Audemars Piguet Royal Oak Chronograph “50th Anniversary” 26240ST.OO.1320ST.04

This is a bit of a “whistle-stop” tour of 2022’s 50th Anniversary Royal Oak Chronograph as we’ve already been through its rose gold sibling in a fair bit of detail. 

That said, we’re a sucker for steel so it would be a shame to let the 26240ST pass through our hands without having a little nosey. 

First launched on 15th April 1972 at the venerable Basel Watch Fair, the original Royal Oak was designed by Gerald Genta. It was eye waveringly priced and initially wasn’t a hot seller. 

The price tag which was that of a luxury car created more muttering than marvelling.

Oh how things have changed. 

Time has marched on, quite literally, and the hugely successful Royal Oak line now showcases a number of different complications from tourbillons and repeaters to chronographs and open worked dials. 

2022 marked the 50th Anniversary of the Royal Oak, and AP celebrated by launching a fairly gorgeous set of Anniversary limited editions as well as some “interesting” fully semi precious gem set pieces which are more at home in a Miami Nightclub rather than a decidedly chilly Jardin Du Mayfair, so we’ll leave the disco baubles and focus on this gorgeous forest green dialled chronograph. 

Reference number 26240ST, ST being STeel. 

This, just like its rose gold sibling runs the new in-house calibre 4401 which replaces the older Frederic Piguet 1185 movement. 

It’s is a column wheel Flyback chronograph which can be stopped and reset using just the lower button rather than start stop at the top and reset at the bottom as per non flyback pieces. 

The size of the movement has been increased to fill the watch case so we’re no longer seeing or being irked by a smaller movement within a spacer within the watch which is a cross brand pet peeve of a few collectors who notice such things. I include myself in this.

It was never obvious with some of the older “closed back” chronos, but began to filter through (and be grizzled about) when sapphire rears began to filter through the RO and Royal Oak Offshore ranges. 

This chronograph features a “50 years” rotor to let you know that this is a limited anniversary piece. It runs on ceramic bearings and has features a beautifully bevelled cut out design that doesn’t block the view of the new calibre.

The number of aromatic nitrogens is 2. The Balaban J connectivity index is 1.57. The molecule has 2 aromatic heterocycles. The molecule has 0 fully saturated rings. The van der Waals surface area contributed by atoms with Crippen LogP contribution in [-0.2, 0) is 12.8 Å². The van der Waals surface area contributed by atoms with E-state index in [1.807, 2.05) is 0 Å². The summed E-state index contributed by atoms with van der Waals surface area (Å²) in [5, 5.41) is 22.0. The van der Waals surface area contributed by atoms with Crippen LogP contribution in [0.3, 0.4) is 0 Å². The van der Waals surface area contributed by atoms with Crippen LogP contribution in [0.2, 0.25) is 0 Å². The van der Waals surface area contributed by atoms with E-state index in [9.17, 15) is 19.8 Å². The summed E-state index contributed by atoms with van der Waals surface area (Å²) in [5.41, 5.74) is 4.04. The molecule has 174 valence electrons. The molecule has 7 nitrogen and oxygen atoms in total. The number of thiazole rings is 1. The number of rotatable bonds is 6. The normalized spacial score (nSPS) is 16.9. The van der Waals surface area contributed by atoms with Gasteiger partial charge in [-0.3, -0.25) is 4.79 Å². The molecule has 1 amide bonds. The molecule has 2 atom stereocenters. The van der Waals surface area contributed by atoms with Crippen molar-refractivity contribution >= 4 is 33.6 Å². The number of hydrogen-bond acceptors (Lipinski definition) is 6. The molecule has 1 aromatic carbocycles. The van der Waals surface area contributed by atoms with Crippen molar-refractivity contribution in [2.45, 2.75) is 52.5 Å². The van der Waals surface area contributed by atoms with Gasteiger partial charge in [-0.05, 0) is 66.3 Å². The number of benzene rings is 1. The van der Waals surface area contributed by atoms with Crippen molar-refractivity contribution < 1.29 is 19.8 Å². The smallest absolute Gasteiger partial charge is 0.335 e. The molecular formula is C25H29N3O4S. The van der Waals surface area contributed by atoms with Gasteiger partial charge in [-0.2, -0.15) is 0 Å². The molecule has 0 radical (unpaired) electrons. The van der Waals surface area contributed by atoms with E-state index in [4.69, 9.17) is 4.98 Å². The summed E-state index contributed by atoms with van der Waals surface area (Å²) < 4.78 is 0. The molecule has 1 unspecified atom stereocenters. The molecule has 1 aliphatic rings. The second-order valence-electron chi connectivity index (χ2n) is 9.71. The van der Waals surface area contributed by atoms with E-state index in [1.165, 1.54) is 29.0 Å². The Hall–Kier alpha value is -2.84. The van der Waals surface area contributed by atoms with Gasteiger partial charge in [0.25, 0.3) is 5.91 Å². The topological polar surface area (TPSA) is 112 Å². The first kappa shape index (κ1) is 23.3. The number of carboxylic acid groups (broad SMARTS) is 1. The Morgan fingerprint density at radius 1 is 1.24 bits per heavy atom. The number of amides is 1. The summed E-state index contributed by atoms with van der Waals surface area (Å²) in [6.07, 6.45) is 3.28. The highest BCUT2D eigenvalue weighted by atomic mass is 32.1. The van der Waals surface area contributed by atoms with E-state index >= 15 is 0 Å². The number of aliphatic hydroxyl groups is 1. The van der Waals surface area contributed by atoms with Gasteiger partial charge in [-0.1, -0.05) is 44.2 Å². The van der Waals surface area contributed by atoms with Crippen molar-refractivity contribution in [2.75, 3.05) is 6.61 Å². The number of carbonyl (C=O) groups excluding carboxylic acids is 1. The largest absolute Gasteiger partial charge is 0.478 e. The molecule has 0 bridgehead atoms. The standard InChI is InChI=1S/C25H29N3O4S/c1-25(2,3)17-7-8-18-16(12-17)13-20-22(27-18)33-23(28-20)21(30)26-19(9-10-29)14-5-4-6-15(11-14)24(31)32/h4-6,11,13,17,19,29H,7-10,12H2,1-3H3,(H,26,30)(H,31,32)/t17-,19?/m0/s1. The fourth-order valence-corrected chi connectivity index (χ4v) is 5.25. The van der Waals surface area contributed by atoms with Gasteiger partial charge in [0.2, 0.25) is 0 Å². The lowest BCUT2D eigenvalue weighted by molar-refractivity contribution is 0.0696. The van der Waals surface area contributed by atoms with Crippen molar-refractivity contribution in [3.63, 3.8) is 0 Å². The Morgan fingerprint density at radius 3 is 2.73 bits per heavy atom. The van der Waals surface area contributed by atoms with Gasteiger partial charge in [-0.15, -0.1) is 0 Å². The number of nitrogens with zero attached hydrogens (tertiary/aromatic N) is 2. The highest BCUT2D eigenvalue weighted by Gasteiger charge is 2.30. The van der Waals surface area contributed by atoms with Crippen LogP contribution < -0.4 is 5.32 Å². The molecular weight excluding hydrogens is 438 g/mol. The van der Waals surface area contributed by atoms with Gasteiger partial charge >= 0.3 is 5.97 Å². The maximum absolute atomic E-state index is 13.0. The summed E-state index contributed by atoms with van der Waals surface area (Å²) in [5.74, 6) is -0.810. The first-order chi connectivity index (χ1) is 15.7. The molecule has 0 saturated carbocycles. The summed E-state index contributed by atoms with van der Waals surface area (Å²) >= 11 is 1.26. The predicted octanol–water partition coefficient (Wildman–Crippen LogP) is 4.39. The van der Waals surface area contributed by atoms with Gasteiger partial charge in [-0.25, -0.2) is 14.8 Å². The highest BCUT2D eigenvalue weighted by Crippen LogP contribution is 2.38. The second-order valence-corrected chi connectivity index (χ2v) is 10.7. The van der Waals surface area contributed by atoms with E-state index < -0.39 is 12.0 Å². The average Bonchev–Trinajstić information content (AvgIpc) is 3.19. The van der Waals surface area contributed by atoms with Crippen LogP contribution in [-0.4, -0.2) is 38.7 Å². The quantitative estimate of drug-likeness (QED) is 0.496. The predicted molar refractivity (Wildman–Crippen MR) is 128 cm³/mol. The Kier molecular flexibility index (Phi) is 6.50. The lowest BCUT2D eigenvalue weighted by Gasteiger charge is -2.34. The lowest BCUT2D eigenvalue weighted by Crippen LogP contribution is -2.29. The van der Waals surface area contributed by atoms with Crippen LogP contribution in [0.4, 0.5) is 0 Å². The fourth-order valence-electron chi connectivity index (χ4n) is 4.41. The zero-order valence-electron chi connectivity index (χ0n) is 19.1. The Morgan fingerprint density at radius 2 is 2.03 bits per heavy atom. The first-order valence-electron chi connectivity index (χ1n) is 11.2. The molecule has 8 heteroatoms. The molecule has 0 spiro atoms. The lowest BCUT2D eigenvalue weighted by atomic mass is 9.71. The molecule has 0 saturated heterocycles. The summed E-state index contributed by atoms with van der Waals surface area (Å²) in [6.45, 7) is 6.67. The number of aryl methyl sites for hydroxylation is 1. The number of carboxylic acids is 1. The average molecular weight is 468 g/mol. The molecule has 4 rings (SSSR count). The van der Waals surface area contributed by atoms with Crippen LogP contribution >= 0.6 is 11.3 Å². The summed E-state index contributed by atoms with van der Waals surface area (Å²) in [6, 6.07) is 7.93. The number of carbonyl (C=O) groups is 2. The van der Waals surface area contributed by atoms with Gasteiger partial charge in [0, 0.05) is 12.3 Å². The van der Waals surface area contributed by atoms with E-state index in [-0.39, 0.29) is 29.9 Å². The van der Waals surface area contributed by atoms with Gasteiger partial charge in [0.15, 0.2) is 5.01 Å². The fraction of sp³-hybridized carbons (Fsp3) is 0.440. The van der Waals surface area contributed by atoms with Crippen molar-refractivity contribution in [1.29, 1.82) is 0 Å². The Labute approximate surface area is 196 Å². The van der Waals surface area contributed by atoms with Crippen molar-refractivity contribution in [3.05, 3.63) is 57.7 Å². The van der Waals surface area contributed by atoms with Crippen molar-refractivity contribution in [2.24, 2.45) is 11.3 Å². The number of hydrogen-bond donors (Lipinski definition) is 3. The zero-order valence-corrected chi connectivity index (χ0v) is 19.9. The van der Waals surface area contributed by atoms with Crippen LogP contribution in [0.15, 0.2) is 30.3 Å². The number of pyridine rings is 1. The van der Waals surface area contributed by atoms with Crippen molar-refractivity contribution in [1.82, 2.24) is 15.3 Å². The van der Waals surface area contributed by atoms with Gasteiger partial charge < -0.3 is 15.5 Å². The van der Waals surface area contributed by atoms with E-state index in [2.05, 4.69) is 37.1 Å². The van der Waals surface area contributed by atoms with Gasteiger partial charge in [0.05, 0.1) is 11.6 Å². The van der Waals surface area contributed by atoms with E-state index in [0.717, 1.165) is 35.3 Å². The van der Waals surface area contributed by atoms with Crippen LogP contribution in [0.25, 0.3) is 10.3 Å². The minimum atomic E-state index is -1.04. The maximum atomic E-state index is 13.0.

Importantly, the anniversary lines were discontinued at the end of 2022 and the hawk eyed among us will now start to notice that while some of the anniversary editions still exist in “standard” form with retained dial colours, the special anniversary rotor is gone, finished, finito, bye bye.

In time, thats going to make for some serious collectability as a 1 year only run. 

Nerds like us do love the details. 

The rest of the watch and its finishing is absolutely to Audemars exacting and gloriously contrasting standards with bushed and polished angles and a bracelet that just drapes so effortlessly around the wrist. 

It is, as per usual, hand finished with an eye for detail and geometry. 

Honestly, I know I hark back to this on a regular basis, but Genta’s early designs are legendary for a reason. 

The head has seen the same tweaks as the rest of the anniversary chronographs. 

The chrono pushers are no longer screw-down but feature hexagonal sheaths offering protection and integrate well with the crown guards which have been tweaked to look just that little bit sharper. This is actually a bit more noticeable on the steel version than on the rose that we inspected recently. The coolness of the metal seems to reveal the sharpness a little more, and its very pleasing to the eye. 

The stats on this are 41mm in size, 12.4mm in height which is reassuring rather than chunky monkey. It will still slide under the cuff should you want to pair it with a suit although its just as at home with jeans and a T shirt. 

Royal Oaks are exceptionally versatile and make perfect “only watches” for those who don’t feel the need to divide between weekday, weekend, diver, GMT, chrono, dress, complication, dark dial, light dial, green dial, blue dial, holiday beater and gardening G shock. <cough>

The lug to lug length of these pieces takes responsibility for the sense of wearing a watch that sits slightly larger than its 41mm suggests. 

This is down to the lug to lug length of 51.5mm which is longer than your average sports watch (which usually hovers around the 49/50mm mark) and appears further elongated thanks to the integrated bracelet, the mechanics of which take the overall length to around 54mm. 

While this is absolutely fine for most wrists, it certainly makes its presence known, despite the fact that when properly sized it drapes over the wrist really elegantly and comfortably. 

Expect the overall visual to be closer to a 43mm piece and you wont be disappointed. 

I’ve said it before, but will say again that these watches arent shy. They have superb wrist presence but without looking blocky or unrefined. 

The Royal Oak Chrono is a perfectly engineered example of elegance and size not being mutually exclusive. 

They are aesthetic perfection imo.